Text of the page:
However, since it had ONCE been a bird, the creature retained the ability to lay eggs. That is why we celebrate the Easter (Eostre) “bunny” who lays eggs. But long before that … as a matter of fact, 3,000 years previous to Eostre, there was another pagan goddess known among the Mesopotamian culture.
In ancient Sumeria, the goddess Ishtar was also worshipped as the goddess of fertility. It is Sumerian legend that Ishtar descended, from heaven to Earth, in an oval or “egg-shaped” object. Every spring, festivals were held to honor her existence and celebrate her gifts to mankind. Since she was considered the “mother of all life,” yearly festivities were held to show obeisance to her.
Strangely, she also had an affinity for bunnies. Rabbits were (and still are) known for their prolific breeding. So, during these celebrations, young bunnies were cut, from throat to belly, and the blood was spread upon those young mothers who wished to have children. The blood (as well as a lot of alcohol) was also drunk by those in attendance, in hopes of making them more fertile and productive. Some even bathed in the blood of these poor little creatures.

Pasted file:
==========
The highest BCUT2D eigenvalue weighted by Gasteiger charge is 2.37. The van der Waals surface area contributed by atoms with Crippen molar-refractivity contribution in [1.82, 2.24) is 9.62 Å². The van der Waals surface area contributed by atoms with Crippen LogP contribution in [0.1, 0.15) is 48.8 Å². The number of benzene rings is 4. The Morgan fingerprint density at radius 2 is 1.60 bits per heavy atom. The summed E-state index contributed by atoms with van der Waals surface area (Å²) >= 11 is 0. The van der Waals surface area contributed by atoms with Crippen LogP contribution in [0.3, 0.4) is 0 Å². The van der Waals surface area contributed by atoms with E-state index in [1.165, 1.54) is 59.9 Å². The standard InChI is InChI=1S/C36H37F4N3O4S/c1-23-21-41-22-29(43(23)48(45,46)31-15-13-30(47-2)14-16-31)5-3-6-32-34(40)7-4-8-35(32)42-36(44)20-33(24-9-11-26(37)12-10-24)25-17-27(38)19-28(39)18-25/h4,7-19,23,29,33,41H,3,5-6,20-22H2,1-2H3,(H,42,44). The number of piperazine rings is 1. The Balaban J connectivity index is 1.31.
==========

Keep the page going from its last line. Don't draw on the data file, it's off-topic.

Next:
Through the years, they also began to dip (or “paint”) the eggs with the rabbits’ blood, dyeing them red as a symbol of new life. However, according to Sumerian legend, Ishtar was not alone.
She had a husband, the god Tammuz (Dimmuzi). One day, while hunting, Tammuz was killed by a wild boar. Upon hearing this, the goddess Ishtar was thrown into a maddening rage and ordered that all pigs that could be found were to be sacrificed.
These animals weren’t wasted, though. The pigs were cooked and given to the poor and all other townspeople in honor of the love of her life, the great Tammuz. The poor people greatly appreciated this and celebrated her even more. After that, baked ham became a traditional meal for many spring and fertility celebrations. And, that’s just a short history of the food involved in our Easter history. Since that time, 5,000 years ago, each culture has emerged with its own legends and traditions, suiting its own beliefs, styles and tastes.
Now, in America, we are a nation which has a Christian majority. Most of us celebrate Easter as the day our gracious Savior redeemed us, rose from the dead and ascended into Heaven taking all our sin and pain with Him.
But, regardless of your faith, it really is a beautiful time. Whether you believe in a god or not. Whether you add bunnies, ham, lamb or dyed eggs to your festivities, for whatever reason is no concern of mine. Faithful or faithless, the air is sweet, flowers are blooming again, birds are singing and the breath of life is everywhere to be found. We enjoyed time (and a lot of good food) with family. I hope you did the same. Regardless of what you believe (or don’t believe) or how you celebrated it, I sincerely pray that you enjoyed this season that we call Easter.